Double aortic arch is a type of vascular ring heart defect. In a normal heart, the blood flows in from the body to the right atrium, goes into the right ventricle, and then goes to the lungs to pick up fresh oxygen. The blood returns to the left atrium, goes into the left ventricle, and goes out to the rest of the body through a large artery called the aorta.
With a double aortic arch, the aorta branches into right and left tubes, instead of just being one large tube. The two tubes can circle around and compress the airways and/or esophagus.
Double aortic arch is a congenital defect. This means that the baby is born with the condition. It is not known exactly why the heart develops abnormally in some babies.
Symptoms may include:
- Difficulty breathing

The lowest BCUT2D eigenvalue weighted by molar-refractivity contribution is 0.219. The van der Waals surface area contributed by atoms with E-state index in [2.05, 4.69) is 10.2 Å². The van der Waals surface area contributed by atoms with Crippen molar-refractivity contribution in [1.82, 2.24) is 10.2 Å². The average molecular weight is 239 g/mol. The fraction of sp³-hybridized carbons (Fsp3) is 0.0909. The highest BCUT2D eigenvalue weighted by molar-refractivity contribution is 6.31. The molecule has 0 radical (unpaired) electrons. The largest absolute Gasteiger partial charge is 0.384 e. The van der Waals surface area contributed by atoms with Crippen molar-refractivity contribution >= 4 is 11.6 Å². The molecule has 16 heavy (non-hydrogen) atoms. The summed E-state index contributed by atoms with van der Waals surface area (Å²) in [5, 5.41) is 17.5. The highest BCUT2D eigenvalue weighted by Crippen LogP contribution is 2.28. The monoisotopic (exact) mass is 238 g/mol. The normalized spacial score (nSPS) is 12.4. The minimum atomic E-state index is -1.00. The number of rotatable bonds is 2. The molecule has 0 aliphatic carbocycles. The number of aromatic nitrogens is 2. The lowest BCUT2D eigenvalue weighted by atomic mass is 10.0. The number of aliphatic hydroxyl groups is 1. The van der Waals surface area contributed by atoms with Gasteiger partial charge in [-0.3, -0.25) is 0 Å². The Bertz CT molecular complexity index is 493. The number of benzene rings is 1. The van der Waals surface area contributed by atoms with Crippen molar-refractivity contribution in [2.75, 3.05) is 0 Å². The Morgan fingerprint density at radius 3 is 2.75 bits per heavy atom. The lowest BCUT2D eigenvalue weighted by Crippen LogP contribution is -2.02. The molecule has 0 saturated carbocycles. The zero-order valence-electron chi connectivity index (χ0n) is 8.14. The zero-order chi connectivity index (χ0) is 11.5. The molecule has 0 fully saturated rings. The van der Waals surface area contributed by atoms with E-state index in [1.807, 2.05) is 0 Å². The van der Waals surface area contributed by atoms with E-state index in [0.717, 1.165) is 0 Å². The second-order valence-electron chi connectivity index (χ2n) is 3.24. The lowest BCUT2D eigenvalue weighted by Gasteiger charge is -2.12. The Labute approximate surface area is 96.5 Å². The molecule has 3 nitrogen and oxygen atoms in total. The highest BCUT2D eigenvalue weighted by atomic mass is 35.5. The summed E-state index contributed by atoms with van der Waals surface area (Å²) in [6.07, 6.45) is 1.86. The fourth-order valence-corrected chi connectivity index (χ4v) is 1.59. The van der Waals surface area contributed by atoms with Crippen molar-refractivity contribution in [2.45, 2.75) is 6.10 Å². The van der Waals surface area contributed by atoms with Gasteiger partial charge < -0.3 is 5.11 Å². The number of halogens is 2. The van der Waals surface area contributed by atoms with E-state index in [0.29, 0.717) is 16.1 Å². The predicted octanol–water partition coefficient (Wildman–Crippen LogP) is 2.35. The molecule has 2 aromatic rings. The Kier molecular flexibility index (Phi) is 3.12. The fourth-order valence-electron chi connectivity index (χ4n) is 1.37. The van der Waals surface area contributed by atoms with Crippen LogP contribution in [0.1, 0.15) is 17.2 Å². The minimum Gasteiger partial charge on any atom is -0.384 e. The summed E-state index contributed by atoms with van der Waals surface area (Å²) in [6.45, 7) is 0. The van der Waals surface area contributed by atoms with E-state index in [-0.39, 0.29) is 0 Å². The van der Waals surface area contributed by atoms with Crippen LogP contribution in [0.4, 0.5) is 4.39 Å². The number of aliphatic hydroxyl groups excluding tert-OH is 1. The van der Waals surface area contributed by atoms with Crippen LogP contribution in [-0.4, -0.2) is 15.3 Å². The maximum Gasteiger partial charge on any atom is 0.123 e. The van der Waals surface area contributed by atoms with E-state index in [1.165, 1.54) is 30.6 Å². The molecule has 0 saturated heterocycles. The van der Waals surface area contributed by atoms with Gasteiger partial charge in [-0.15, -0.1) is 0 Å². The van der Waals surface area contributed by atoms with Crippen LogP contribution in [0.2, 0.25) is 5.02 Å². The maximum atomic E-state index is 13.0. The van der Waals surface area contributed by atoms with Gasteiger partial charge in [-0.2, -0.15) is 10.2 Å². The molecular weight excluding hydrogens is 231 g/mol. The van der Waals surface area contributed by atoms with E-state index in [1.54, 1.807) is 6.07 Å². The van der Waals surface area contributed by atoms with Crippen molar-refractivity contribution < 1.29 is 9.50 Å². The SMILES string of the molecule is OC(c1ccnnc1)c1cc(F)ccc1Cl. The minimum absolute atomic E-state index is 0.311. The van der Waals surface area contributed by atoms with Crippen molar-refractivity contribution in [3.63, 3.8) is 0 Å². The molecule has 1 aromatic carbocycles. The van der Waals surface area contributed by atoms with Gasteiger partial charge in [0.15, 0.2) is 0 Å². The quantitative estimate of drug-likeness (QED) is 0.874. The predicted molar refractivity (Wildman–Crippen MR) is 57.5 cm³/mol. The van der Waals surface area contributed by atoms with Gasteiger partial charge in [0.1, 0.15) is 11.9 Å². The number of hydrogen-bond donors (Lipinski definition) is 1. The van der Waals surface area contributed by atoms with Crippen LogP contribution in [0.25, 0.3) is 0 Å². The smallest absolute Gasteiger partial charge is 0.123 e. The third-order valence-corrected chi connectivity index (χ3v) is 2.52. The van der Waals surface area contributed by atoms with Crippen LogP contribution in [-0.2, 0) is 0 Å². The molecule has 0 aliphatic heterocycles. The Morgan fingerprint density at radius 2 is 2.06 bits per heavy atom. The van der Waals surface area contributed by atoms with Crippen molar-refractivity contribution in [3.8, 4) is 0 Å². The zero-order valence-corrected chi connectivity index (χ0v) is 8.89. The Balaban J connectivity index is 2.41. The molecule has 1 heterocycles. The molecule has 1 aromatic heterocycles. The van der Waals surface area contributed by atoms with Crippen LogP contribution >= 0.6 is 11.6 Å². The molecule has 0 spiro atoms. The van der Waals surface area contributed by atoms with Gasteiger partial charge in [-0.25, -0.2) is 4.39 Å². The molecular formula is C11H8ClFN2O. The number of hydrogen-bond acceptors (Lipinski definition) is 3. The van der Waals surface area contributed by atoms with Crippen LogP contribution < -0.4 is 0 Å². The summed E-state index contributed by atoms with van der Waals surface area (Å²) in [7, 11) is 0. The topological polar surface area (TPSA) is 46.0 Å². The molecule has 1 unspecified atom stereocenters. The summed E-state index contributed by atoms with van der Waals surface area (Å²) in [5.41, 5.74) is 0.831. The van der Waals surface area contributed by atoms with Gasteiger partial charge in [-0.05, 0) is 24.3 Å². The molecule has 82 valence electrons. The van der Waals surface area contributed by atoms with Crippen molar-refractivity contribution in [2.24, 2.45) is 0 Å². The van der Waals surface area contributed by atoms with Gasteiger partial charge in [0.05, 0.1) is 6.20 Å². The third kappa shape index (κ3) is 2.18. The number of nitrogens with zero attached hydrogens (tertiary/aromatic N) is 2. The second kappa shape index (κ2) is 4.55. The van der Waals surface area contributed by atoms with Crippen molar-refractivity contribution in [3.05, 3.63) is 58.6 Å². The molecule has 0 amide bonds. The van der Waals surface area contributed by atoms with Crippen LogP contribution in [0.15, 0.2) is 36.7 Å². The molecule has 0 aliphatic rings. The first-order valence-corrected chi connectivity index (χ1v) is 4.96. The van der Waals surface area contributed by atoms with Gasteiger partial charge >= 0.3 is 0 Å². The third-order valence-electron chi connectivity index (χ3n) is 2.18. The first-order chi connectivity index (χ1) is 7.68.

- Lung infections
- Poor feeding, including vomiting and choking
- Trouble swallowing, including choking
- Acid reflux
While this condition may be detected in infancy, it is often found later.
Your doctor will ask about your child’s symptoms and medical history. A physical exam will be done.
Your child's bodily structures may need to be viewed. This can be done with:
Your child's heart activity may need to be measured. This can be done with an electrocardiogram.
Talk with your doctor about the best treatment plan for your child. Treatment options include:
If your child is having symptoms like difficulty breathing, surgery will be done. The goal of surgery is to tie off and close one of the extra branches. After this is done, symptoms may improve right away or gradually over time.
Your child will have regular exams from a heart specialist.
There is no known way to prevent double aortic arch. Getting appropriate prenatal care is always important.
- Reviewer: Michael Woods, MD
- Review Date: 07/2013 -
- Update Date: 05/11/2013 -